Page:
Compellent Technologies, known for its 100% channel sales philosophy, will undoubtedly see change under Dell ownership. The question is how big and how much change.
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Dell, known for its direct-sales focus, is buying Compellent for $960 million or $27.50 per share in cash.
One true-blue Compellent VAR said the purchase seemed inevitable given the recent consolidation in the storage industry.
"If you look at what's gone on with Isilon, with Netezza, with 3Par, this was kind of expected," said Scott Winslow, president of the Boston-based Winslow Technology Group LLC, one of Compellent's largest and longest-running VARs.
Another storage VAR said Dell ownership of Compellent could also be "the final straw" for Dell's EMC relationship since Compellent competes directly with EMC's Fibre Channel offerings. Dell resells some EMC storage lines but that relationship was already frayed by Dell's buyout of EqualLogic three years ago.
VARs that like working with smaller vendors will have to adapt as their favorite companies get swallowed up. Hewlett-Packard bought 3Par two months ago after a prolonged bidding war with Dell. More recently, storage kingpin EMC snapped up Isilon.
Many in the channel still look at Dell as sort of a direct-sales Darth Vader; however, Winslow and others said they've heard good things in the last few years about Dell's willingness to work with VAR partners. They see the company as being influenced by its EqualLogic purchase after which it worked to retain EqualLogic VARs with expertise in hot-selling iSCSI storage.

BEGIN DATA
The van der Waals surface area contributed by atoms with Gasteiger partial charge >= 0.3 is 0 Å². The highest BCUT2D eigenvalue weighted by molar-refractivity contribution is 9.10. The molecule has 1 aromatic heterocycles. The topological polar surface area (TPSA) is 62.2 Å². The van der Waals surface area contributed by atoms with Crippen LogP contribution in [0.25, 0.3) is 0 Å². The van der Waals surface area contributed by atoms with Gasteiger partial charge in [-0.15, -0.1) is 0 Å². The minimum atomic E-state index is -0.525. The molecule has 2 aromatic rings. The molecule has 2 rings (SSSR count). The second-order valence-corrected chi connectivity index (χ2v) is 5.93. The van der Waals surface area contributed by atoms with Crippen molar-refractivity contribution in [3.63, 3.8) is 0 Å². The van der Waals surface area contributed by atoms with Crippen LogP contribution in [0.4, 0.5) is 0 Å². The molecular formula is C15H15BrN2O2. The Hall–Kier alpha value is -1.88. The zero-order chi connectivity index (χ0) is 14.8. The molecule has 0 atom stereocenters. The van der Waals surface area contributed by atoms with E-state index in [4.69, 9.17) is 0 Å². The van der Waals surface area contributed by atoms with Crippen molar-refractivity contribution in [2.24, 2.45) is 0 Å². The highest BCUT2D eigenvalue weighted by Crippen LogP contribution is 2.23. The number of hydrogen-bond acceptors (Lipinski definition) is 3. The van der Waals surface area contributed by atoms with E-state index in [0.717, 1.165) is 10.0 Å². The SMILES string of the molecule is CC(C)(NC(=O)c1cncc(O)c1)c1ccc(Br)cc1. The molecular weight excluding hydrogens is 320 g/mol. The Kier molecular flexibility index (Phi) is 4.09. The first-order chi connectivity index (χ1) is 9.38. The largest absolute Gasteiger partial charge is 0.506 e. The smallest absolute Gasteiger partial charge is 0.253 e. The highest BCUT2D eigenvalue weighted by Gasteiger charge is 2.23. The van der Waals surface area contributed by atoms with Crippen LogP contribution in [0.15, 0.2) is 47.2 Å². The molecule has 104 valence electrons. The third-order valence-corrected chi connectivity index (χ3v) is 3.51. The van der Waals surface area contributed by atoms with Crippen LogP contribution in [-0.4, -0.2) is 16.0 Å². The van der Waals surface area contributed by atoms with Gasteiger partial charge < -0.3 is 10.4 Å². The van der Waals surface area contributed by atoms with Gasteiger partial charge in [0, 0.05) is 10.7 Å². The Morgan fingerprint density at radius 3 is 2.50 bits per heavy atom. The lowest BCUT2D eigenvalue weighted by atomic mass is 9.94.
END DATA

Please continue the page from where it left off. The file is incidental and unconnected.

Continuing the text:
"We have to look at how this deal might be good for us," Winslow said.
Dell's promise to keep Compellent in Eden Prairie, Minn., and maintain its vaunted support organization is pretty much boilerplate commentary in such acquisitions, but Winslow was heartened to hear it. "The proof will be in the pudding, but I guess it could be positive for us that [under Dell] more people will hear of and be interested in Compellent SANs."
Still, many VARs prefer to work with smaller, more flexible tech vendors that are often more innovative and faster-to-market than the tech behemoths.
"We love working with the $150 million to $500 million independently run vendors like Compellent -- like CommVault, like Nexsan. They are great to work with. They innovate," said Winslow.
Compellent, for example, pioneered automated tiered storage. The company had "phenomenally flexible snapshot capability" and were one of the first to put both Fibre Channel and iSCSI in the same box, he said.